>Dowell was left the rights
>to "The Dream" and "A
>Month in the Country." (Accordingly
>to Antoinette Sibley, Ashton "left
>all his works to his
>favorite male dancers,because he figured
>the ladies would be taken
>care of by their husbands.")

I never mind being thought of as charmingly naive! There is absolutely no inconsistency between what I said about the copyright holders to whom Fred Ashton left his ballets clubbing together to form an Ashton Trust. The model for the Balanchine Trust is that the rights aren't taken over at all, but remain firmly vested for at least one lifetime with the heirs. What happens is that the Trust ensures on behalf of the copyright holders that the ballets are staged by the right people, & only if then & only if desired by the copyright holders does the Trust negotiate terms for each staging. Obviously in Anthony's case he will continue to stage the ballets during his lifetime. Eventually as copyright holders die the rights would finally go many years later to the foundation.

Anthony Dowell is fully in agreement with these proposals, which to take flight will need to have the approval of all the numerous copyright holders

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Claire Ostinett

11-06-01, 01:05 PM (GMT)
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4. "RE: The RB in DC/Thurs. and Fri. night"
In response to message #0
   The Washington Post review appeared today.

By Sarah Kaufman
Washington Post Staff Writer
Monday, June 11, 2001; Page C01

Frederick Ashton called "La Fille Mal Gardee," his sunny, sweetly lyrical ballet, "my poor man's 'Pastoral Symphony.' " Like Beethoven's Sixth, the Ashton ballet celebrates an idealized countryside in a lemony glow, an Edenic setting for love. The Royal Ballet paid worthy tribute to the work in its performances of the full-length ballet this weekend at the Kennedy Center Opera House.

Ashton's 1960 treatment of the story is full of fun and even slapstick, and the Royal Ballet dancers seemed to revel in "Fille's" good-natured comedy. But though this production feels springy and fresh, "Fille" (the title translates as "The Unchaperoned Daughter") is actually one of the oldest ballets in existence, much predating such 19th-century works as "Swan Lake," "Giselle" and even "La Sylphide." The original, by Frenchman Jean Dauberval, dates from 1789, the year of the French Revolution; the ballet, in fact, was itself a revolutionary act, focusing not on royalty or mythology but on ordinary people.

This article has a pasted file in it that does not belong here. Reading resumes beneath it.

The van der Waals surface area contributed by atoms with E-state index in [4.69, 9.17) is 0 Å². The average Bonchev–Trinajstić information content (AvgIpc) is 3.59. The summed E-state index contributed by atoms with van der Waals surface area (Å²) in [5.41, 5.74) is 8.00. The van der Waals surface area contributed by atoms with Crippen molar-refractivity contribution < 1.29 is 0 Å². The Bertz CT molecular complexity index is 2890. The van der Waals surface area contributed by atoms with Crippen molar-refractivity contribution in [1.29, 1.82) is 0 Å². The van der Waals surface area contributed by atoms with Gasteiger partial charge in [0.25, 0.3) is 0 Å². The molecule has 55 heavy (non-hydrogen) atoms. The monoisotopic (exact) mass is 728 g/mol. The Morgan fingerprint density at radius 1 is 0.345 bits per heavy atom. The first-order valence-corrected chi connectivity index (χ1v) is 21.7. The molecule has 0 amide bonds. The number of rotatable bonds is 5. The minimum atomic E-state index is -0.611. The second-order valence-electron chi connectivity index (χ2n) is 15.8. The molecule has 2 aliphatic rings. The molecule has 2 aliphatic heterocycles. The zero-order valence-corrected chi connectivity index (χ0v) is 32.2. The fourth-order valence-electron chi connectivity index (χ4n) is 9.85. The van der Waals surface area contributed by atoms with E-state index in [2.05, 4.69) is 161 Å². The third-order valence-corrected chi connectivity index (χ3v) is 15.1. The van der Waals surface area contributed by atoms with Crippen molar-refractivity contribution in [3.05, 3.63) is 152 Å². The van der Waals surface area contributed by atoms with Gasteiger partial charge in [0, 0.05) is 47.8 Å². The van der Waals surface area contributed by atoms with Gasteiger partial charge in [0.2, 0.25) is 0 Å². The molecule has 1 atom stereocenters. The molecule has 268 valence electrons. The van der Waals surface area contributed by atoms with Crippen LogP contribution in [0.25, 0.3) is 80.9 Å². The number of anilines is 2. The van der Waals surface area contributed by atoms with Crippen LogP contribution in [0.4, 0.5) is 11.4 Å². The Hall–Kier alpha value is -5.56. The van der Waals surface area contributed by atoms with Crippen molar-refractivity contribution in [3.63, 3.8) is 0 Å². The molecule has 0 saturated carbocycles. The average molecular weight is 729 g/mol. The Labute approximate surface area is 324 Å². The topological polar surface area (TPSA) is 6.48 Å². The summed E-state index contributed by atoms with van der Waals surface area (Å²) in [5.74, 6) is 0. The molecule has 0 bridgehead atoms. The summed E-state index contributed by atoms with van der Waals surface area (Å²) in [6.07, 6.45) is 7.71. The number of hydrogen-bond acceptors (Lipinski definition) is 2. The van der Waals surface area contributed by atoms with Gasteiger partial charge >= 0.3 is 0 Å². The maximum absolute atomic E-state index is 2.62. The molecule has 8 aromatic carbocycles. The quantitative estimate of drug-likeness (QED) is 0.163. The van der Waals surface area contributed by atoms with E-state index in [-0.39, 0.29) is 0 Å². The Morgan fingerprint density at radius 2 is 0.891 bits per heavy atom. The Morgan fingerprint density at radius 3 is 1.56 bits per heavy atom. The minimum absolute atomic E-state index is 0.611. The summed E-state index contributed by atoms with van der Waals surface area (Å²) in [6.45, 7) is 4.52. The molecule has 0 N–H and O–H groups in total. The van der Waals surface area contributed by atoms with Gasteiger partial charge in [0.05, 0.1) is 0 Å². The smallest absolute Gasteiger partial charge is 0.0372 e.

Lise, a farm girl, is in love with Colas, a farmer, but Lise's mother wants her daughter to marry the son of a rich vineyard owner. Lise and Colas's scheming to get around the mother's constraints form the whole of the ballet, which culminates in their marriage after the two have been mistakenly locked in a bedroom together. (Honor, not just passion, is now at stake. You see, teens have been outsmarting their parents for centuries.)

Ashton's genius here is in taking an old-fashioned ballet and infusing it with a modern sensibility and wit. He improves upon the story-ballet formula of having a few key principals dance while everyone else onstage sits around and watches -- and whileeveryone in the audience reads the program to find out what'shappening. There's no confusion, no implausibilities in "Fille." Ashton's choreography clearly delineates the characters and the story, and the richly detailed staging allows the whole ensemble to take part in the tale.

Friday night's casting was not perfect, but still the ballet worked. Miyako Yoshida as Lise and Johan Persson as Colas emphasized the lightness of the ballet, though they were not an ideal pair. Yoshida is a small-scale dancer, delicate as a cat and utterly soundless. But she was nearly swallowed up by "Fille." She seemed to have dropped down from some airier realm into the earthy rustic setting, and though her dancing was flawless, smooth and pinpoint-precise, she lacked a sympathetic connection to her surroundings.

Persson was technically assured, with a long line and easy jump, and seemed genuinely smitten by Yoshida. But his Dentyne smile never dropped, and his was a one-note portrayal.